Minutes of a Pentagon meeting to prepare for a conference on a new generation of nuclear weapons, including so-called 'mini-nukes', have been published by a nuclear watchdog in the US.
BBC News Online world affairs correspondent Paul Reynolds considers some of the questions raised.
What are 'mini-nukes'?
The key to understanding mini-nukes is not just their size. As the name implies, they would be very small, perhaps of 1 kiloton - the equivalent of 1000 metric tonnes of explosive. Indeed, their general name is 'small build'.
Their importance would also come from their accuracy. They would be used as 'bunker-busters' or 'earth penetrating weapons', perhaps to incinerate or destroy an underground stockpile of nuclear, biological or chemical weapons, which could not be attacked in any other way.
New guidance systems, based on global positioning satellites, make the use of such weapons possible.
Why has this been raised now?
An independent American nuclear watchdog organisation, the Los Alamos Study Group has got hold of and has published the minutes of a meeting held at the Pentagon on 10 January 2003 at which preparations for a conference on the testing of current nuclear weapons and the design of a new generation of weapons was discussed.
The conference is planned for this August at Stratcom, the Strategic Command headquarters in Nebraska. The weapons listed are: low (radiation) yield, earth penetrating, enhanced radiation (the "neutron" bomb) and 'agent defeating'. Agent defeating refers not to blowing up enemies' agents but to the destruction of chemical and biological agents.
Why do the Americans want such weapons?
They want more flexible weapons and ones that could be used against emerging threats like chemical and biological weapons.
They want weapons that could be used on a battlefield - not against cities but against defined threats which might not be overcome using conventional weapons.
The end of the concept of Mutual Assured Destruction (MAD) which kept a balance of terror with the Soviet Union is of no use against a potential enemy which has smaller weapons of mass destruction or disruption.
Would they be useable?
Some critics say mini-nukes would so powerful that they would spread radiation and, therefore, could not be used without the risk of contaminating large areas.
They might defeat their own object and not be viable battlefield weapons. Other non nuclear options, such as air burst bombs, could, perhaps, be used instead.
However, the fact that the Pentagon is exploring their use indicates that it thinks they could be technically possible.
How long has this been going on?
It grows out of a review of American nuclear strategy in December 2001. The Defence Secretary Donald Rumsfeld introduced a new concept. Instead of the Old Triad in which air-launched and sea-launched missiles and nuclear bombers formed a triangle of nuclear power, a New Triad was put forward. This consists of:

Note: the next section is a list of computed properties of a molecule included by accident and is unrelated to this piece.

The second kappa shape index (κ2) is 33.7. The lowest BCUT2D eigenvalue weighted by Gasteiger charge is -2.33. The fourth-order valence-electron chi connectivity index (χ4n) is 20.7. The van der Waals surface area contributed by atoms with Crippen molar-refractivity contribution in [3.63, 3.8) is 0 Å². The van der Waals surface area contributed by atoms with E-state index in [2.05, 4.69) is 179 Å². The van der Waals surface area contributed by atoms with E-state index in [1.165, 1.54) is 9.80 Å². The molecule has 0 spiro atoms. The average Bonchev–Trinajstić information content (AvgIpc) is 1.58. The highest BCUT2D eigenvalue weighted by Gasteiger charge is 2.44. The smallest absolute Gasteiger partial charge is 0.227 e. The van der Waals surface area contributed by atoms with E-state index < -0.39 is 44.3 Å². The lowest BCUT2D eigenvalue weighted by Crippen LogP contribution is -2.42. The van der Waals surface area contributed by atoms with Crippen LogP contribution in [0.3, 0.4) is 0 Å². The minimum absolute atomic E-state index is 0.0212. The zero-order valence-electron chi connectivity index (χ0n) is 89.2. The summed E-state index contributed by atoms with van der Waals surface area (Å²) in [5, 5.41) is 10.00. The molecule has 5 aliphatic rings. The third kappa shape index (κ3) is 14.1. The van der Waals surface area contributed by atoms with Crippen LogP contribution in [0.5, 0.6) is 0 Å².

"Offensive strike systems", that is, the whole of the Old Triad.
"Defenses", including the National Missile Defence System or anti ballistic missile defence.
"A revitalized defense infrastructure that will provide new capabilities in a timely fashion to meet emerging threats."
This means mini-nukes and their kind and the ability to design and produce them in a five year time frame.
Wouldn't this encourage nuclear proliferation?
Anti nuclear groups fear that where the United States treads, others will eventually follow. The Los Alamos Group says the plans call into question the American commitment to article 6 of the Nuclear Non-Proliferation Treaty. This says that "Each of the Parties to the Treaty undertakes to pursue negotiations in good faith on effective measures relating to cessation of the nuclear arms race at an early date and to nuclear disarmament┐"
The Treaty is essentially a bargain under which states without the bomb agree not to develop it if states with it move towards nuclear disarmament. This has not worked out in practice.
What happens now?
The Americans are quite well advanced in their planning, according to the leaked documents. There is, therefore, every reason to think that in due course they will develop some, at least, of the weapons they are examining.
Other countries will take a close interest and some might try to build their own. A new concept of warfare is being developed.
What else is being discussed?
One of the problems the US (and other nuclear countries) faces is keeping its nuclear arsenal "up-to-date". It has had a moratorium on live nuclear testing since 1992 yet testing is the best way of checking that device has not deteriorated.
The leaked minutes show that it is very worried about this problem and the question is raised as to whether there could be 'low yield' testing.
That would raise the issue of nuclear testing again.